Leaders may find it helpful to review the guidance provided by the CDC in its “Interim Guidance: Get Your Community- and Faith-Based Organizations Ready for Coronavirus Disease 2019 (COVID-19).”

Check with your state and local health authorities to learn if your community has experienced a COVID-19 outbreak.


  • How Can We Advise the Elderly, Those with Special Health Considerations, Their Caregivers, and Other High-Risk Populations?

Provide special consideration in communicating risk to vulnerable populations in your community, including older adults and others with access and/or functional needs. Assign, or encourage those whom you serve to seek out, a “buddy” who will check in on and help care for them, should they get sick.

Make plans to stay connected.

      • Ensure community contact lists are up-to-date and that ‘calling trees’ ― or other practices to account for individuals who may be living alone, elderly, and vulnerable ― are in place.
      • Convey ways they can stay connected via virtual worship, gatherings, and staff and leadership meetings.
      • Ensure there are clear means to communicate any “connection plans” with them.


  • What Should I Do if Someone at a Community Gathering Says They Are Feeling Sick?

Identify space in your facility or event to separate people who may become sick and may not be able to leave immediately.

Designate a separate bathroom for those who are feeling sick. Develop a safe plan for cleaning the room regularly.

Isolate the individual immediately from staff and participants.

Assist the person in CALLING AHEAD to their health care professional if they have a fever and symptoms of respiratory illness, such as cough or difficulty breathing. Tell them to avoid taking public transportation, ride-shares, and taxis.

People with confirmed COVID-19, with a loved one in the home with a confirmed case, or those experiencing symptoms should remain under home isolation. The decision to discontinue home isolation precautions should be made on a case-by-case basis, in consultation with health care providers and state and local health departments.

For more information: www.cdc.gov/coronavirus/2019-ncov/about/steps-when-sick.html.


  • Is Information About COVID-19 Available In Spanish?

The following website provides a wide range of information on COVID-19 in Spanish: www.cdc.gov/coronavirus/2019-ncov/index-sp.html

Los Centros para el Control y la Prevención de Enfermedades (CDC) tienen información en español sobre COVID-19 en su sitio web en www.cdc.gov/coronavirus/2019-ncov/index-sp.html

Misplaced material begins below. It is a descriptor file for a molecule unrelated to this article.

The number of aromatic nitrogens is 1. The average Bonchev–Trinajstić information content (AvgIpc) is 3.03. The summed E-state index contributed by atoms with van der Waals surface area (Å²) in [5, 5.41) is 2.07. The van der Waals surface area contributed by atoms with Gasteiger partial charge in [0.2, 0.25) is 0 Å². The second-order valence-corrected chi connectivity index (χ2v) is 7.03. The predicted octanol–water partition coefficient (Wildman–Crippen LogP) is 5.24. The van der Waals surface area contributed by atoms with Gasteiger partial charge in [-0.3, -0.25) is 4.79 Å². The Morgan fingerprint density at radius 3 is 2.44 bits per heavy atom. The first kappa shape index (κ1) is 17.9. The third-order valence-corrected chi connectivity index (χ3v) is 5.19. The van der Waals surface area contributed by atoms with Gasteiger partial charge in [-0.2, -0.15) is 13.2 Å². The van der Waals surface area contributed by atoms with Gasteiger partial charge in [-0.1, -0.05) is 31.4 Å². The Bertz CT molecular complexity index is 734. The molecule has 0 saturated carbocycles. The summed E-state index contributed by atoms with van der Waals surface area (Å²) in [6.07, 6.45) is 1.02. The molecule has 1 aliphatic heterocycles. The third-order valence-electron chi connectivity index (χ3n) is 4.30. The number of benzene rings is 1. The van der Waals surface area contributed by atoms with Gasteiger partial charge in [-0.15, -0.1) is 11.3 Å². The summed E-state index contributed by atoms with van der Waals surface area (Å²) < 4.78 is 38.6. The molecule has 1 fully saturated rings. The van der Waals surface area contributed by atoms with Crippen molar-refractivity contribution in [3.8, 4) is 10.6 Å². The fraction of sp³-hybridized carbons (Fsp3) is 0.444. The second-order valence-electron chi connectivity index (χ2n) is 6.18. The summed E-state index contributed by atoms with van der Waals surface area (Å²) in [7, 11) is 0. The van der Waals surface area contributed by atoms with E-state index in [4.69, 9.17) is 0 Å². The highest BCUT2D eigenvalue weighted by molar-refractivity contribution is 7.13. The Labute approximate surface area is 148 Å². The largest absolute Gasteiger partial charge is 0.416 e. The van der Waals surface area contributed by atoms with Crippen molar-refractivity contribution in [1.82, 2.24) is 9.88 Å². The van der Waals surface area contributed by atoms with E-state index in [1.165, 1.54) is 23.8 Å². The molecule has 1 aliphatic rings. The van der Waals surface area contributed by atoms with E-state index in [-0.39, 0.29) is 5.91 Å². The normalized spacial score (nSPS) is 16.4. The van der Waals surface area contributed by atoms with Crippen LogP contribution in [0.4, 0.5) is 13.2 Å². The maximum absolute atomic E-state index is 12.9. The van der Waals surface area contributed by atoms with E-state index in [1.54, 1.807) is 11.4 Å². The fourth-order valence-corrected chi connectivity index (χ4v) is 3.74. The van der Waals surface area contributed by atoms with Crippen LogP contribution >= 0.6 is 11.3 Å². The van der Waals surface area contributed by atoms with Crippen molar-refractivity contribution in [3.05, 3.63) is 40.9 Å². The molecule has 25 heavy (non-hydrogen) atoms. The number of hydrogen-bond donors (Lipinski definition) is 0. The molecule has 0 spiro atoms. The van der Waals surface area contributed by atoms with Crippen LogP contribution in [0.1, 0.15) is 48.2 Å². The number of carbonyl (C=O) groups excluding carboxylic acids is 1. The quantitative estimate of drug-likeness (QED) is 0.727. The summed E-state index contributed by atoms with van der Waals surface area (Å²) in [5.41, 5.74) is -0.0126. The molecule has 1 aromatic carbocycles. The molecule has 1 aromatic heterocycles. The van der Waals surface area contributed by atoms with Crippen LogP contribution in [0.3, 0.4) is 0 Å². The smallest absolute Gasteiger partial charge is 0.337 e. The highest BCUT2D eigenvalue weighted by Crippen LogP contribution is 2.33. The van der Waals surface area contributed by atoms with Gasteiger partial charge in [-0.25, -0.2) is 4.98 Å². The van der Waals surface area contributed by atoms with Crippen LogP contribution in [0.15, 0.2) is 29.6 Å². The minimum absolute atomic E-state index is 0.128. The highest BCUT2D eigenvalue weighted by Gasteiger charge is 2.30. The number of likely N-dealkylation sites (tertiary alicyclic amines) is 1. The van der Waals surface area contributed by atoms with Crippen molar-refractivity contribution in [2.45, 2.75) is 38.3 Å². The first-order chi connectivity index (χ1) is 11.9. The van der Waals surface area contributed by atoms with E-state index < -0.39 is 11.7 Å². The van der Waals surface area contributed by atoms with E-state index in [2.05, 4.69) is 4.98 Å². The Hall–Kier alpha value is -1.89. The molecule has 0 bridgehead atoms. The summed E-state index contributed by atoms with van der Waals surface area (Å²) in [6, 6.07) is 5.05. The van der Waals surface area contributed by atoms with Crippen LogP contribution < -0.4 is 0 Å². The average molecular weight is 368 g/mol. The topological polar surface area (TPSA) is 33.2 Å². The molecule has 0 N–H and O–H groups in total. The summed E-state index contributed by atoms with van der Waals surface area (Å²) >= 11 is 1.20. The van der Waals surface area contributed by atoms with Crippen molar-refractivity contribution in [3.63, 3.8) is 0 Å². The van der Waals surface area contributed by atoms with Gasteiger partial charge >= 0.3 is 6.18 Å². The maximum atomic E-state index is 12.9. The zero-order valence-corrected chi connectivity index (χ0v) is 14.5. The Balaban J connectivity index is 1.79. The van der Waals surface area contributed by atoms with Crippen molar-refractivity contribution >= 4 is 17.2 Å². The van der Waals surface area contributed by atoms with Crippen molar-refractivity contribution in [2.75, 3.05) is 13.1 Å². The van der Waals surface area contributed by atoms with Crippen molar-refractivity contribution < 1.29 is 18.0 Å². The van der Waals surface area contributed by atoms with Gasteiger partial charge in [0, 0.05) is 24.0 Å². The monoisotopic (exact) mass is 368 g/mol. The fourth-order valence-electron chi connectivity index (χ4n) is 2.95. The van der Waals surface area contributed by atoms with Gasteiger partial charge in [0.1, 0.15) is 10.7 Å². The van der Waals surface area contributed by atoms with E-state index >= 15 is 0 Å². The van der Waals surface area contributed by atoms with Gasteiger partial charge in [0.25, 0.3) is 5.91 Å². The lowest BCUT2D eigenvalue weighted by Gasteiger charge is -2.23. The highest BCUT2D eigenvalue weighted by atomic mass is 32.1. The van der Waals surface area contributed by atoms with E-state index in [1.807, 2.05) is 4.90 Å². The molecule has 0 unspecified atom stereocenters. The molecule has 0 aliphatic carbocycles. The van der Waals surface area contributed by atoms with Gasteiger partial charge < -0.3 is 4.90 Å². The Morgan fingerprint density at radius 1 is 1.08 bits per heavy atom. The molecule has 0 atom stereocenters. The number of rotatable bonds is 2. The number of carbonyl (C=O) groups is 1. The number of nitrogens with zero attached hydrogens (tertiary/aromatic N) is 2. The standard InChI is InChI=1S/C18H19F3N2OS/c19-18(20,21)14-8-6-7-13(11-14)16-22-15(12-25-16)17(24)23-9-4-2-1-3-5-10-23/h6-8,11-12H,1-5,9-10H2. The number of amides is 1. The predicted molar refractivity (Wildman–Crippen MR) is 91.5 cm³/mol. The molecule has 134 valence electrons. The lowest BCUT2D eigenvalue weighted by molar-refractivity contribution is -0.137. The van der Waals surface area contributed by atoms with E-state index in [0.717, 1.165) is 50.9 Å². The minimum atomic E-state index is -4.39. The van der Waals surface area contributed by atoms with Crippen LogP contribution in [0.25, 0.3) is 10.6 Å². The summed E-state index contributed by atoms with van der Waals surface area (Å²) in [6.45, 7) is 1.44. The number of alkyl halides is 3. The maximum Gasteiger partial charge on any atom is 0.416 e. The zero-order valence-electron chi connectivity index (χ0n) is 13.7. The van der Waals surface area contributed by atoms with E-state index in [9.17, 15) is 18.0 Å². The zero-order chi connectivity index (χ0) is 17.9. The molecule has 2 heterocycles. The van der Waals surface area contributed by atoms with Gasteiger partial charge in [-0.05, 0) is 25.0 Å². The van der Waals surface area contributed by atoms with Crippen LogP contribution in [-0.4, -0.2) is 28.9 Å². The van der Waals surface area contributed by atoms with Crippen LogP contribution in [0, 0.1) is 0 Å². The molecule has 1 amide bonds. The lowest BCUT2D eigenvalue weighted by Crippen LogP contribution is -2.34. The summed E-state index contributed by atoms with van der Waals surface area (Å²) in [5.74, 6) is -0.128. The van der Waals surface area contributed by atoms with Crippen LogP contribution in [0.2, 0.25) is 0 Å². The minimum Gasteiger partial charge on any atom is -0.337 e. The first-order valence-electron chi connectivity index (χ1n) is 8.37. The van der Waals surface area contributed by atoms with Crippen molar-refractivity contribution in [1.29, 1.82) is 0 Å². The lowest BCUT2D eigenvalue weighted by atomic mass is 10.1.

• Does the Virus Live on Surfaces (e.g., Books or Shared Offering Plates)?

It may be possible to be exposed to COVID-19 by touching a surface or object that has the virus on it and then touching your mouth, nose, or eyes; however, this is not thought to be the main way the virus spreads. Review the CDC’s “How COVID-19 Spreads.”

Clean frequently touched surfaces and objects several times daily (e.g., tables, countertops, light switches, doorknobs, cabinet handles, smart phones, and keyboards) using an appropriate cleaner to minimize the event of a COVID-19 outbreak in your community. For disinfection, most common EPA-registered household disinfectants should be effective. A list of products that are EPA-approved for use against the virus that causes COVID-19 is available here. Follow the manufacturer’s instructions for all cleaning and disinfection products.

If an object is frequently touched, for example as a part of religious observance, it should be cleaned, as appropriate within the religious tradition, after each use.

If surfaces are dirty, they should be cleaned using a detergent and water prior to disinfection.

Consider ways your community can reduce the number of objects the community collectively handles.

      • For example, consider no longer passing offering plates down the row; instead, place the offering plate on stands and ask people to leave their offering. Remind those who oversee and administer offerings, or similar items and elements, to wash their hands after administration or use.
      • Organizations may also consider removing shared books and encouraging people to bring their own.


  • What Type of Items Should We Have in Our Emergency Preparedness Kit?

Consider having supplies on hand, such as hand sanitizer that contains at least 60% alcohol, extra tissues, and trash baskets.

Refer to the CDC’s “Preventing COVID-19 Spread in Communities” for additional information about supplies and materials.